FILE PHOTO: The logo of Bytedance, the China-based company which owns the short video app TikTok, or Douyin, is seen at its office in Beijing, China July 7, 2020. REUTERS/Thomas Suen/File Photo
LONDON (Reuters) – Britain said the location of TikTok’s headquarters was a commercial decision after a newspaper report said the government had given the green light for its Chinese parent company to set up a head office in London for the popular short-video app.
The report in the Sun said the founders of China’s ByteDance would soon announce their intention to set up shop for TikTok in the British capital, where it would join other tech majors such as Google (GOOGL.O) and Facebook (FB.O) who have a strong presence there.
A spokesman for British Prime Minister Boris Johnson said: “It would be a commercial decision, and I’m not aware that one has been taken.” TikTok declined to comment.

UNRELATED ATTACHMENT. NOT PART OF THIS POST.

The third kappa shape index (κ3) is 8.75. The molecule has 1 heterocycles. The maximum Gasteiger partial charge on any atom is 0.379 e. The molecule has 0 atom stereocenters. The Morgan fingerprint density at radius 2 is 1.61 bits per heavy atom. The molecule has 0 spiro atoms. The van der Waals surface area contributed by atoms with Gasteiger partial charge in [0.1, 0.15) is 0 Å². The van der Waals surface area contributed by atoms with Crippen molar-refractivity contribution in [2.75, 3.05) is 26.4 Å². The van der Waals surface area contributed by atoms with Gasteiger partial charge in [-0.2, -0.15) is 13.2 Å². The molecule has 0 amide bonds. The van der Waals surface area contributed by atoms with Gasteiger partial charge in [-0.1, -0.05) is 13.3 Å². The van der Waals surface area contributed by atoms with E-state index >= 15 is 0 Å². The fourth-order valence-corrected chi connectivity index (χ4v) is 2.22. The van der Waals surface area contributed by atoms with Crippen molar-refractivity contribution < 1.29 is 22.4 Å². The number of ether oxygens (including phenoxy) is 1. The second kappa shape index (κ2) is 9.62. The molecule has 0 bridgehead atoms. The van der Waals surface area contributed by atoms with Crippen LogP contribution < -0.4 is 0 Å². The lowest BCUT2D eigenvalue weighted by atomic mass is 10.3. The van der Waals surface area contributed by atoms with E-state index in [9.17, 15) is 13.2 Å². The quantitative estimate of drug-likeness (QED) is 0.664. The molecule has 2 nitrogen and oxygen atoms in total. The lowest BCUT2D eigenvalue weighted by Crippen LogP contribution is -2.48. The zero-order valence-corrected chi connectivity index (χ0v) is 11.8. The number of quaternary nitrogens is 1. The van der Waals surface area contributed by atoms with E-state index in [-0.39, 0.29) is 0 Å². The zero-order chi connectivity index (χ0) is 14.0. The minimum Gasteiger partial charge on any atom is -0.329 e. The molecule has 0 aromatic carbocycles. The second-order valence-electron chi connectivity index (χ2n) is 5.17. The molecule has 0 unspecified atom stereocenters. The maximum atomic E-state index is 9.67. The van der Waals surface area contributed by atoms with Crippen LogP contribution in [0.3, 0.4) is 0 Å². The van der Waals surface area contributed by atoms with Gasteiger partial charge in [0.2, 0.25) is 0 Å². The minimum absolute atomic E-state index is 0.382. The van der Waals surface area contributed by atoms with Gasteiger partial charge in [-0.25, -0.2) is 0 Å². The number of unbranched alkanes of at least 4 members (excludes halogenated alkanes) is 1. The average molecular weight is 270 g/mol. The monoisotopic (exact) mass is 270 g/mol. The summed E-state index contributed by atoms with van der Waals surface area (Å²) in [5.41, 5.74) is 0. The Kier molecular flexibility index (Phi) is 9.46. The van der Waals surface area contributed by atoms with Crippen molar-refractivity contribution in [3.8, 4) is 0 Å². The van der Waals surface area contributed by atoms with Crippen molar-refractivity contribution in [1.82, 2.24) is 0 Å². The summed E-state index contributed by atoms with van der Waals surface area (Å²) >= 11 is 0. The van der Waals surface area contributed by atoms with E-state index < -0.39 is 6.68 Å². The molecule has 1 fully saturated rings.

Any move by ByteDance comes at a fraught time in relations between China and the West, exemplified by the battle over use in 5G telecom networks of kit made by China’s Huawei.
Britain had been trying to walk a tightrope over Huawei until it sided with Washington last month by banning the company from its 5G networks from 2027.
TikTok, whose stars such as Zachary King and Charli D’Amelio have gained worldwide popularity for their brief video performances, has also been in the firing line of U.S. President Donald Trump over supposed security concerns.
Trump however reversed course on a plan to ban the app after Microsoft Corp (MSFT.O) emerged as a possible buyer of TikTok’s U.S. operations and he gave the two firms 45 days to come up with a deal.
London has also clashed with Beijing over the imposition of a new security law in Hong Kong but Johnson has said he is a Sinophile, and the British government would welcome another large tech investment in Britain particularly as the Coronavirus crisis sends the economy into a deep recession and possible trade disruptions loom over Brexit.
Reporting by William James; Additional reporting by Guy Faulconbridge; Writing by Paul Sandle; Editing by Kate Holton and David Holmes